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Road trip to Donegal

Occasionally in winter a high pressure zone builds up over Europe and envelopes Ireland in its cold, dry, crystalline embrace. Thus in recent days some of our harbours and rivers have been coated with thin ice, and the water in Dublin Bay, which James Joyce memorably called the ‘snot-green sea,’ changed in color to a Mediterranean turquoise.

I took a couple of foreign visitors for a long drive to Donegal, the mountainous and often rain-drenched northwestern county, to savor the unbroken sunshine and spectacular sunsets. We stayed in an old manor house converted into a country hotel where for 50 euro ($67) each we shivered in the icy bedrooms but enjoyed a magnificent Irish breakfast by a roaring log fire.

We were the only guests. Everyone in Donegal we met was gloomy about the future of the local economy, which relies heavily on holiday-makers.

Tourism in Ireland has been hard hit by the weak dollar and the recession in the United States. Last year the number of U.S. tourists was down by nine percent and their spending by 18 percent, according to Shaun Quinn, chief executive of Failte (Welcome) Ireland, in his annual report last week.

This year will be worse. Many hotels and B&Bs in the west of Ireland will likely go out of business. Up to 25,000 tourism workers have lost their jobs, many of them Eastern Europeans who came here in the boom years but are now going home. The upside is that some of the outrageous prices that have given this country a reputation as "rip-off Ireland" may be forced down.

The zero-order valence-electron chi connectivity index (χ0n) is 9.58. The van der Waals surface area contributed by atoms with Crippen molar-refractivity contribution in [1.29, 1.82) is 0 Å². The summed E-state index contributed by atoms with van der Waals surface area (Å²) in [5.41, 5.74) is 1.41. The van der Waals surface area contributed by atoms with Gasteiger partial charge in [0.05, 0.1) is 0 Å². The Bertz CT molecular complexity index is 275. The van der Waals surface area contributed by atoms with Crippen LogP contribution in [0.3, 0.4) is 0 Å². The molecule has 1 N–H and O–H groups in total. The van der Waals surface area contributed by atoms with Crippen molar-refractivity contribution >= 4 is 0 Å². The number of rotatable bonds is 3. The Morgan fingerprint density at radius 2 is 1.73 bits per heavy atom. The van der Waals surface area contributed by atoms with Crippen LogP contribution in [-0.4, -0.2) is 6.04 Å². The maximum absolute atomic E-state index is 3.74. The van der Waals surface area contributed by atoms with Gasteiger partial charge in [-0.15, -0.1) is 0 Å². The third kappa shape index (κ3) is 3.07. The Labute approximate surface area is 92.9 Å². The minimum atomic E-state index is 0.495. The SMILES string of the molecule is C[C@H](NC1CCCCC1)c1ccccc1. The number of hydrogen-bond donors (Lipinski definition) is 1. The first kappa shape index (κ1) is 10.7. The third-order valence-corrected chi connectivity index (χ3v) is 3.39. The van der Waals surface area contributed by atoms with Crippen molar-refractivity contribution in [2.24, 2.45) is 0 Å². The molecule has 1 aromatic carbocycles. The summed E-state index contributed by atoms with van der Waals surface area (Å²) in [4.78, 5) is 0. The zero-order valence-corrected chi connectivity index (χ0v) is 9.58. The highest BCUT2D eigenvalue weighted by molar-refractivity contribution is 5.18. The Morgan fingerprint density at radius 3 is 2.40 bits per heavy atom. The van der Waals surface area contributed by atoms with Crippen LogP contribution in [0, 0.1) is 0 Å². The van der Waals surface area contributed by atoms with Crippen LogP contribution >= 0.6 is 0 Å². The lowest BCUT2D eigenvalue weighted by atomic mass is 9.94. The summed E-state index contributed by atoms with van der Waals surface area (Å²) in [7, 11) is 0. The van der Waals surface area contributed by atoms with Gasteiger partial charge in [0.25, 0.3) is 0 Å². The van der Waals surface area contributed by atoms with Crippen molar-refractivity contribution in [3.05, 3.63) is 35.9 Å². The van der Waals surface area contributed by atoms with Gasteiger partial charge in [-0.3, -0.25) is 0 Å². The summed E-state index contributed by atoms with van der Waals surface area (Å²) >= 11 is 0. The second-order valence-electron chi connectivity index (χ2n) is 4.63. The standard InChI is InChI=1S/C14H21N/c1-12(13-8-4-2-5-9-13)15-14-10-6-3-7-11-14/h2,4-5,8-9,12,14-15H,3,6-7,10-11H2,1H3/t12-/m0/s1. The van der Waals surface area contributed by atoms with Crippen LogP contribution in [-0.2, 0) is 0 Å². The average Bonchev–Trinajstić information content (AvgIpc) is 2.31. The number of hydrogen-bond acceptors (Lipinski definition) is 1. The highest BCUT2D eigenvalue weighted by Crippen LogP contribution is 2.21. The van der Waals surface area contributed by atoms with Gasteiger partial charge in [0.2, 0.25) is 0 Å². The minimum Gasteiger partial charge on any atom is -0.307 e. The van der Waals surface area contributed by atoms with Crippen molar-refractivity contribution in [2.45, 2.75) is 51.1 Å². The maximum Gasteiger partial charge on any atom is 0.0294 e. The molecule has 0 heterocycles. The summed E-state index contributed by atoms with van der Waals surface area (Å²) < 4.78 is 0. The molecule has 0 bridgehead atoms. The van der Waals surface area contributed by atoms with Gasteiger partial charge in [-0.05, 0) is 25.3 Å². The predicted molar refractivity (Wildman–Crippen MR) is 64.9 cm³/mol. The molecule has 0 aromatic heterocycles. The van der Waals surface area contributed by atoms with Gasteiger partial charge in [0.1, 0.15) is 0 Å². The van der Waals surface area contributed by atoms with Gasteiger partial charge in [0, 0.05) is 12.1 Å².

Before leaving Donegal we experienced the sort of kindness that justifies the word Failte in the title of the national tourism board. A brake pad on my imported U.S. car gave way in the town of Ballybofey, shortly after negotiating a dangerous switchback road to Slieve League, the highest sea cliffs in Europe.

A garage owner, Peter Dunnion, had new pads couriered from nearby Lifford and filed down to the car’s specifications in a couple of hours, and got us back on the road. As we waited, his wife Angela said, “Our house is next door. Come in for a cup of tea. I’ll leave the front door open for you.”